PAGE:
Your parents are broke but not broke enough for you to qualify for full need. You have no chance of getting a student loan. During your summer vacation, you burned through your savings. Tuition prices just shot up another 7%. And despite receiving several scholarships, you will still owe thousands of dollars for your college education. So what do you do?
Borrow from a source besides the banks: your peers…family, friends, community leaders, etc., who can help subsidize your college education costs. Through peer-to-peer lending, students are getting the funds they need from people who actually value their education. Or from total strangers who have money to burn.
The idea for peer-to-peer lending originated from Muhammad Yunus, who established the Grameen Bank in 1974 to make small loans for poor families in Bangladesh. The loans, typically offered in the amount of $10 or $20, helped families start businesses. Since its founding, the Grameen Bank has been able to help break the cycle of poverty by lending nearly $6 billion to more than 6 million borrowers. Now, different organizations are hoping to apply the same charity and accountability to students hoping to attend college.
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GreenNote is a friends and family peer-to-peer lending network where students can ask people in their family and community circles for small student loans. Rather than having your grandma hand you an envelope of $500 with x's, o's, and a pinky promise to payback, GreenNote handles the formalization of preparing the loan documents. Thereby, making your student loan transfers legit.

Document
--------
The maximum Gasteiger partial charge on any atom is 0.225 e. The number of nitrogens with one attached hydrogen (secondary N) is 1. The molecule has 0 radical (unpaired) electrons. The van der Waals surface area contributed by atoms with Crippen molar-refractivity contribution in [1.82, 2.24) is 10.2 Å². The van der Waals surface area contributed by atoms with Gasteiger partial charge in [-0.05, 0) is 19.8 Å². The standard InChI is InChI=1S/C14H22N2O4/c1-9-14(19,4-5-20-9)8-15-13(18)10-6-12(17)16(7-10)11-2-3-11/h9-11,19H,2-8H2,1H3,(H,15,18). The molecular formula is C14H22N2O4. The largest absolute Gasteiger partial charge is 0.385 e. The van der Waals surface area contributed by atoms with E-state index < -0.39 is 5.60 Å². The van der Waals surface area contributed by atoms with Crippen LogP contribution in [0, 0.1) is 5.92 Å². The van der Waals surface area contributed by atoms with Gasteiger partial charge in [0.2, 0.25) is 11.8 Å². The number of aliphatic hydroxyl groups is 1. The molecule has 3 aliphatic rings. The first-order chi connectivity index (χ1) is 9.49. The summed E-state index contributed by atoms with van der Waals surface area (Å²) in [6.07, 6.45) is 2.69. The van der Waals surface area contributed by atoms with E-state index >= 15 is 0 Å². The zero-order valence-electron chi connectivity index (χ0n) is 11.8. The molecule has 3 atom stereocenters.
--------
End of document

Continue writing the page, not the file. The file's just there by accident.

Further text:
Students have access to low-interest loans, paying an interest rate of 6.8% versus the private lending interest rates ranging anywhere from 8 - 20%. They also aren't "approved" on a basis of a good credit score. Instead, students receive loans on the basis of good character, which is "approved" by their peer lenders.
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There are also other types of peer-to-peer education loans, like Fynanz, which match you up with a stranger who is willing to lend you money for your education. These stranger-to-stranger loans tend to charge higher interest rates than friends and family.
Some students may ask whether peer-to-peer lending is actually effective. All of that depends on your social network-do you have friends and family who are willing to assist you in financing your education? It is safe to say, though, that peer-to-peer lending sites are growing rapidly. They are another option for students who are finding it difficult to obtain private student loans.
So if you're in a pinch or caught in the credit crunch, lending through GreenNote, Fynanz or other peer-to-peer education loans
is a creative way to get that cover costs.